Microsoft opens up the brains of Xbox One Kinect

Microsoft opens up the brains of Xbox One Kinect
Microsoft: Kinecting people

Still not convinced by the potential of Xbox One Kinect? That might all change once you've taken a better glimpse into the new and improved sensor.

Microsoft has put out two new videos and a lot of explanation on its TechNet blog about overcoming Kinect's technological hurdles such as making sure it's accurate to the speed of light.

As Kareem Choudhry, development manager for Kinect, explains, "the full capability of Microsoft as a company comes together" to pull computer vision, machine learning, facial recognition and speech recognition together.

It's another example of Microsoft tapping into all areas of its intellectual limbs, as Forza 5's creative director explained to TechRadar this week.

We're shown an impressive demo of just how accurate the motion sensor is. "The first version was really about understanding gross human motion. We have true human understanding here and fidelity of expression," explains Choudhry.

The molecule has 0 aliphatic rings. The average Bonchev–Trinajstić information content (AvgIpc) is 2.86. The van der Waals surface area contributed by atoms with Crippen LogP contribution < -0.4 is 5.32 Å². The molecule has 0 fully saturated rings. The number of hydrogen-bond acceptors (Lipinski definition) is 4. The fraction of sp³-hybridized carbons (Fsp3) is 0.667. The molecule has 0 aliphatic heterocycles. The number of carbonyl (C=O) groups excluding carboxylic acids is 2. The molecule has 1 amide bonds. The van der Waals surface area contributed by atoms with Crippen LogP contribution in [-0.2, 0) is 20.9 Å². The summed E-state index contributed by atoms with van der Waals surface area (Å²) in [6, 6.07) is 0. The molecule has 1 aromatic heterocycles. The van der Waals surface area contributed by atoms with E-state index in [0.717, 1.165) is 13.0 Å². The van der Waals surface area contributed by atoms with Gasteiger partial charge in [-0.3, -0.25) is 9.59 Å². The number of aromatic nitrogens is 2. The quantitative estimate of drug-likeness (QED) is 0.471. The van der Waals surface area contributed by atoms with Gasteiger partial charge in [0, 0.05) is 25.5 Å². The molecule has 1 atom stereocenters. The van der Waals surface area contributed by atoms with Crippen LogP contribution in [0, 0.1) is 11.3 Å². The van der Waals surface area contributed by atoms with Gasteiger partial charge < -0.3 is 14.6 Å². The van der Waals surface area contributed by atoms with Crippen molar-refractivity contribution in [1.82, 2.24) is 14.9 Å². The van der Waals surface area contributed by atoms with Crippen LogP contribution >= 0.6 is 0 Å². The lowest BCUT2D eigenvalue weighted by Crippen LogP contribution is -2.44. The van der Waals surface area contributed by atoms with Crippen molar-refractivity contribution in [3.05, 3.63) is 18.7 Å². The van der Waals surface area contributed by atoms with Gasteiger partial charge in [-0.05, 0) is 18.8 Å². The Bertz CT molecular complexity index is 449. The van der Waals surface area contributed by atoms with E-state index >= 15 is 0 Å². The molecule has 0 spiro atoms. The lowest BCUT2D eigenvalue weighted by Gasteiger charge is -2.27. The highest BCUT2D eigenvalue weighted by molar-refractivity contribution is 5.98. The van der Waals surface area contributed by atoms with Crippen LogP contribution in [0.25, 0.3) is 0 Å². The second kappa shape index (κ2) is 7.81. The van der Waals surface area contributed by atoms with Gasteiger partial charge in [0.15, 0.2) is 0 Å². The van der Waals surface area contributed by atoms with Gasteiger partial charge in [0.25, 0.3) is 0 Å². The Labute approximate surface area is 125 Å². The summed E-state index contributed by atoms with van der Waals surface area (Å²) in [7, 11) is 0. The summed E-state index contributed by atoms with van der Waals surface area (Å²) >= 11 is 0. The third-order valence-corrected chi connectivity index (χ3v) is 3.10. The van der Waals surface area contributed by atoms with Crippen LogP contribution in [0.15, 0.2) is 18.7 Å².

Before your very eyes

There's also a look into how the new heart rate monitor works, literally reading someone's pulse through their face. This will be an especially big deal for the fitness aficionados.

The second video, meanwhile, looks closely at the eye of the Kinect camera and its improved 3D vision. We also get a better look at the Kinect's active IR which can recognise you in the dark. Very cool.

All in all, the new Kinect is a hell of a lot more accurate. Which is good news because Microsoft is really pushing the kit as a really integral part of the box.

We just hope we'll see game developers making the most of it.

Hugh Langley

Hugh Langley is the ex-News Editor of TechRadar. He had written for many magazines and websites including Business Insider, The Telegraph, IGN, Gizmodo, Entrepreneur Magazine, WIRED (UK), TrustedReviews, Business Insider Australia, Business Insider India, Business Insider Singapore, Wareable, The Ambient and more.

Hugh is now a correspondent at Business Insider covering Google and Alphabet, and has the unfortunate distinction of accidentally linking the TechRadar homepage to a rival publication.